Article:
Democratic hopefuls grope for economic issues in Iowa debate. Economic boom impedes search, but trade, budget gaps offer targets
Washington — Democrats are groping for a sharp-edged economic issue as the 1988 election draws closer. Seven top Democrats, all running for president, debated economic policy over the weekend in Iowa - but the worst charge they could bring against Republicans was responsibility for the mounting federal debt, now over $2 trillion.
The challenge for Democrats: in October, America's economic expansion will set an all-time record, the longest period of sustained, peacetime growth since record-keeping began during the Civil War.
Gone are the jobless lines of the 1982 recession. Gone are the 20 percent interest rates that Ronald Reagan used to pound the Democrats in 1980. Gone are the 12 percent inflation rates. Gone are the gasoline lines.
Unemployment rates keep falling, mortgages are available for around 10 percent, and inflation has been at least temporarily caged.
Today's problems - trade deficits, the export of jobs, and the shift of technology and industrial power abroad - are harder to turn into political bombshells.
Even so, at the debate in Des Moines, Democrats tried to lob a few economic grenades at the White House.
The Rev. Jesse Jackson said the ``dominant issue of our day is economic violence,'' fostered by the GOP. That ``violence'' has cut spending on education, hurt family farmers, and deprived the elderly of care, he charged.
Jackson also ripped into ``multinational barracudas,'' like General Electric and General Motors, for exporting jobs to countries such as South Korea and Taiwan and killing small businesses at home.
Former Gov. Bruce Babbitt of Arizona blasted huge bonuses for management as rewards for getting rid of American workers. He called for ``real workplace democracy,'' where practices like greenmail and golden parachutes were eliminated, and joint ownership with workers was encouraged.
Sen. Paul Simon of Illinois called for agreement among Democrats on three principles to improve the economy: first, that the United States is spending too much on weapons; second, that education should be the nation's top priority; third, that older Americans must be protected against hardship.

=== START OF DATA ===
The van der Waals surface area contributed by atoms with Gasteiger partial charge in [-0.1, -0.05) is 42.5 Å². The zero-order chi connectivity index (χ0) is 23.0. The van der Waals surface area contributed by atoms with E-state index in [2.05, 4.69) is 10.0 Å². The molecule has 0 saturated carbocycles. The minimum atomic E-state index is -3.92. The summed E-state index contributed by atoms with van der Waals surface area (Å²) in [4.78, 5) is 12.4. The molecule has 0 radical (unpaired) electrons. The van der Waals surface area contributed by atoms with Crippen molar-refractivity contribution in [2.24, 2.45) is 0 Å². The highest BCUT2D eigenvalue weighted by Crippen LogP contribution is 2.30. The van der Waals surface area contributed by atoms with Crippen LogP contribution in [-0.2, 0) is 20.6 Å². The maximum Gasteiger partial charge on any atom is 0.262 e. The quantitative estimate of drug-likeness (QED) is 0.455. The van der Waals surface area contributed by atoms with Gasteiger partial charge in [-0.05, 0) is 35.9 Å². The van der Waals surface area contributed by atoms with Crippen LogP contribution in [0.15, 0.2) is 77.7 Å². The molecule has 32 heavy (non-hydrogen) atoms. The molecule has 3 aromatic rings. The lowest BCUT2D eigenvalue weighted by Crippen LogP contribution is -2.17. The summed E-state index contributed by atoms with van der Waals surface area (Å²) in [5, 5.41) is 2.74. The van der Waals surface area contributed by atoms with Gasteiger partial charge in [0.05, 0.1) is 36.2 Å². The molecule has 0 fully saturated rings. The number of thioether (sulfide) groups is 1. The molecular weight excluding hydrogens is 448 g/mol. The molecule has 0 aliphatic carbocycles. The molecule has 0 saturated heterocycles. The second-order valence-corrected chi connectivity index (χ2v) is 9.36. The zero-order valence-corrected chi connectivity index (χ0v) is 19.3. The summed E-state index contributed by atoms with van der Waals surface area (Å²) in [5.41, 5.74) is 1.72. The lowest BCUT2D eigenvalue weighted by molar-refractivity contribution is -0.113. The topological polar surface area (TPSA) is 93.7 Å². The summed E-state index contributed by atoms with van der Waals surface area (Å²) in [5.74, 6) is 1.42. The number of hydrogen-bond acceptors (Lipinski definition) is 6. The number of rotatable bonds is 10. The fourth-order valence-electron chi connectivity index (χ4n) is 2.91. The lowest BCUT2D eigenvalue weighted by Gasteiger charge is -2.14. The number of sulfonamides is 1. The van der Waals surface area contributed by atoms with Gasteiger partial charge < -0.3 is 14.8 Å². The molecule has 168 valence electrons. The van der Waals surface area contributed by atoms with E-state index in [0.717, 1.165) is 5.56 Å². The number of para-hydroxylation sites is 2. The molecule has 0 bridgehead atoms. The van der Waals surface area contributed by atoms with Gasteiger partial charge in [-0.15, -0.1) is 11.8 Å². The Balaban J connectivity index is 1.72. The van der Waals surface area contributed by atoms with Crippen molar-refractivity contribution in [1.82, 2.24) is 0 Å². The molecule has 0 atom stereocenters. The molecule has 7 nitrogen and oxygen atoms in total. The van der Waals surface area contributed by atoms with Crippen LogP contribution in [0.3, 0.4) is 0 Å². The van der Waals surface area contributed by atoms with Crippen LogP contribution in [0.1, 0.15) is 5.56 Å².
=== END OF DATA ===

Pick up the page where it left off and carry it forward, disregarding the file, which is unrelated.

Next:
US Rep. Richard Gephardt of Missouri said the US economy reflects ``failed values,'' including the giving of millions of dollars to the contras in Nicaragua ``who are killing children.''
The Iowa debate, one of several expected to take place before that state's February caucuses, didn't produce a clear-cut winner, in the view of analysts.
However, it was obvious that several of the candidates consider Gov. Michael Dukakis of Massachusetts to be the current frontrunner. The governor was jabbed by three of the others, particularly by a newcomer to the race, Sen. Albert Gore Jr. of Tennessee.
Senator Gore and others, including Sen. Joseph R. Biden Jr. of Delaware, poked at the governor for speaking in generalities, for exaggerating the amount of money a tax amnesty could raise, and for taking a regional approach to national problems.
Governor Dukakis, extrapolating from his Massachusetts experience, talked of $110 billion a year of uncollected federal taxes that a tax amnesty would bring in. Senator Biden said a more realistic figure would be about $2 billion.
Dukakis proposed helping farmers by restructuring loans, focusing price supports on family farms, finding new uses for agricultural products - such as the development of grain-based gasohol - and investing in rural development.
``The problem with what Governor Dukakis has just said is that it contains no specifics,'' Senator Gore responded. Gore then laid out his own program, which included an expanded role for the Agricultural Extension Service and a ban on any more farm embargoes.
Despite months of campaigning in Iowa, none of the seven principal Democratic contenders has pulled far in front of the field. Polls indicate that the three strongest contenders in Iowa at the moment are Congressman Gephardt, Governor Dukakis, and Senator Biden.